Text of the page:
If you’re like the majority of Americans, writing your will has been on your to-do list for quite some time. Research shows that almost 70% of U.S. adults have no last will and testament, despite the fact that these documents are essential for the future of your beneficiaries. In other words, if you’re considering drafting your will, you’re a step ahead of most!
However, when it comes to drawing up this crucial document, it’s worth noting that you have multiple options. It’s possible to get a lawyer to help, first and foremost, but you can also choose DIY alternatives like online services or free templates. Which option is right for your needs?
If you’re on the fence about where to turn, we’ve created a quick explainer to help. Here’s what you should know about getting an attorney to help get your last wishes down on paper.
Do You Need to Get a Lawyer When Drafting a Will?
The short answer to this question is “no,” although not having an expert’s help can complicate your situation.
There’s no legal requirement that you get an attorney to help you when drafting your will. In fact, it’s possible to find templates online to help you draft your will and testament, as well as online services that help with this task. You can also choose to write a will from scratch on your own, though it may help to follow along with an online checklist to make sure you’re covering your bases.
In other words, a DIY job is technically possible. If you own few assets, or if you don’t have complex plans in terms of beneficiaries, donations, and finances, this may be a good option for you.
Why You Should Consider Getting a Personal Attorney to Draft Your Will
For the majority of people, working with a personal attorney will be a better choice than creating a DIY will and testament. This is especially true if you’re planning to draft a complicated will, or if the situation for your beneficiaries is complex. Here are a few reasons an estate planning attorney may be the better choice:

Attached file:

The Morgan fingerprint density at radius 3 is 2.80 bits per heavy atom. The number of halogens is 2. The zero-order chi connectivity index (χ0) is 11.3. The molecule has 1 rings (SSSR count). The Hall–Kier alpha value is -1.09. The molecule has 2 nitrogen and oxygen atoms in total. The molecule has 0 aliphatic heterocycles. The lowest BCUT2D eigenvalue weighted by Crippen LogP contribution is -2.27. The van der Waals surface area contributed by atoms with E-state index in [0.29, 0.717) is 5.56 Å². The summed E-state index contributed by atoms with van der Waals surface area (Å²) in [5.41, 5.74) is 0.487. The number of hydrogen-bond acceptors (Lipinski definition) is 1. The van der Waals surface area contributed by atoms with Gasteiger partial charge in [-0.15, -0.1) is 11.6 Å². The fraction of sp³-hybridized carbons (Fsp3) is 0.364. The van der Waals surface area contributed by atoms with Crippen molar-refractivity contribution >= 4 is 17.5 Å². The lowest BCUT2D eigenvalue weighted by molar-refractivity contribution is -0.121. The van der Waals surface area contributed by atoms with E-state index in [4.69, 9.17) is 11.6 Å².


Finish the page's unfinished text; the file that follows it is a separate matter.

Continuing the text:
- An attorney can ensure that your will follows estate planning law, meaning that you won’t have to worry about following the ever-changing state and federal requirements
- Templates and internet services may be flawed, meaning that part or all of your legal documents could be found invalid in court after your passing
- A lawyer can advise you on complex financial situations, especially if your will involves multiple properties, a business, minor children or no children, family members with special needs, and more
- As an objective third party, lawyers can offer clear advice to help you muddle through your emotional attachments to find the best legal options for your will
- An attorney can update your plan as needed year after year or after significant life changes
At the end of the day, finding a local lawyer for wills can be well worth the time and effort. With the added peace of mind that comes with expert help, you can trust that your documents will protect your beneficiaries when it matters most.
Reach Out to an Expert for Help Today
At the end of the day, your will and testament are vital documents that are far too important to leave to cheap online services. Taking the time to get a lawyer can help you properly outline your last wishes, ensuring that you’re creating a valid legal document that will protect your beneficiaries when they need it most. With a little effort and some expert help, you can make sure your loved ones have the assets they need long after you’re gone!
Need more legal guides like this one? Be sure to check out our other posts for additional tips, tricks, and explainers.